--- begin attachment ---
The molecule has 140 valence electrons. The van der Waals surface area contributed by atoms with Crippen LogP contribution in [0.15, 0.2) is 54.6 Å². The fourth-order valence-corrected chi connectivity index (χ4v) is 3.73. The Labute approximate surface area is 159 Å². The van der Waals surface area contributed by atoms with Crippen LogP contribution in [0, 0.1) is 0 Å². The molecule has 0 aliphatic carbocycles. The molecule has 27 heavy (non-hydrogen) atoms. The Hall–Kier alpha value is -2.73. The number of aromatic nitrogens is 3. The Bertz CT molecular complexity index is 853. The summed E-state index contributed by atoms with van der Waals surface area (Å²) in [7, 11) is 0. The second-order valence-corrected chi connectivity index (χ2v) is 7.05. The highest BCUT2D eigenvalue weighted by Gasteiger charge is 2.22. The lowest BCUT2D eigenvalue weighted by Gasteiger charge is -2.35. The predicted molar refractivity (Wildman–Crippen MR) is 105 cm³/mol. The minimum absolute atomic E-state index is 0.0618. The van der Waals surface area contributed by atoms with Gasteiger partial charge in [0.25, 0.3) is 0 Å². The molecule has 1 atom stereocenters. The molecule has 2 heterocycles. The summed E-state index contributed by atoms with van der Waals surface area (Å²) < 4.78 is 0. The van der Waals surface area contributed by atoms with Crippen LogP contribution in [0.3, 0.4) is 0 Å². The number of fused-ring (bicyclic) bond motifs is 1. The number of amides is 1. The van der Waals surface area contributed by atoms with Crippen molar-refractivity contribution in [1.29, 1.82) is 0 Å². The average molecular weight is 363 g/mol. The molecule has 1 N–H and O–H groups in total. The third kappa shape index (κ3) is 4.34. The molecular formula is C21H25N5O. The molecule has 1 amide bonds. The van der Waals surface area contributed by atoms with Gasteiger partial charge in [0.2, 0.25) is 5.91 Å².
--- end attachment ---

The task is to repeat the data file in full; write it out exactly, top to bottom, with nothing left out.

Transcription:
The molecule has 140 valence electrons. The van der Waals surface area contributed by atoms with Crippen LogP contribution in [0.15, 0.2) is 54.6 Å². The fourth-order valence-corrected chi connectivity index (χ4v) is 3.73. The Labute approximate surface area is 159 Å². The van der Waals surface area contributed by atoms with Crippen LogP contribution in [0, 0.1) is 0 Å². The molecule has 0 aliphatic carbocycles. The molecule has 27 heavy (non-hydrogen) atoms. The Hall–Kier alpha value is -2.73. The number of aromatic nitrogens is 3. The Bertz CT molecular complexity index is 853. The summed E-state index contributed by atoms with van der Waals surface area (Å²) in [7, 11) is 0. The second-order valence-corrected chi connectivity index (χ2v) is 7.05. The highest BCUT2D eigenvalue weighted by Gasteiger charge is 2.22. The lowest BCUT2D eigenvalue weighted by Gasteiger charge is -2.35. The predicted molar refractivity (Wildman–Crippen MR) is 105 cm³/mol. The minimum absolute atomic E-state index is 0.0618. The van der Waals surface area contributed by atoms with Gasteiger partial charge in [0.25, 0.3) is 0 Å². The molecule has 1 atom stereocenters. The molecule has 2 heterocycles. The summed E-state index contributed by atoms with van der Waals surface area (Å²) < 4.78 is 0. The van der Waals surface area contributed by atoms with Crippen LogP contribution in [0.3, 0.4) is 0 Å². The number of fused-ring (bicyclic) bond motifs is 1. The number of amides is 1. The van der Waals surface area contributed by atoms with Crippen molar-refractivity contribution in [1.29, 1.82) is 0 Å². The average molecular weight is 363 g/mol. The molecule has 1 N–H and O–H groups in total. The third kappa shape index (κ3) is 4.34. The molecular formula is C21H25N5O. The molecule has 1 amide bonds. The van der Waals surface area contributed by atoms with Gasteiger partial charge in [0.2, 0.25) is 5.91 Å².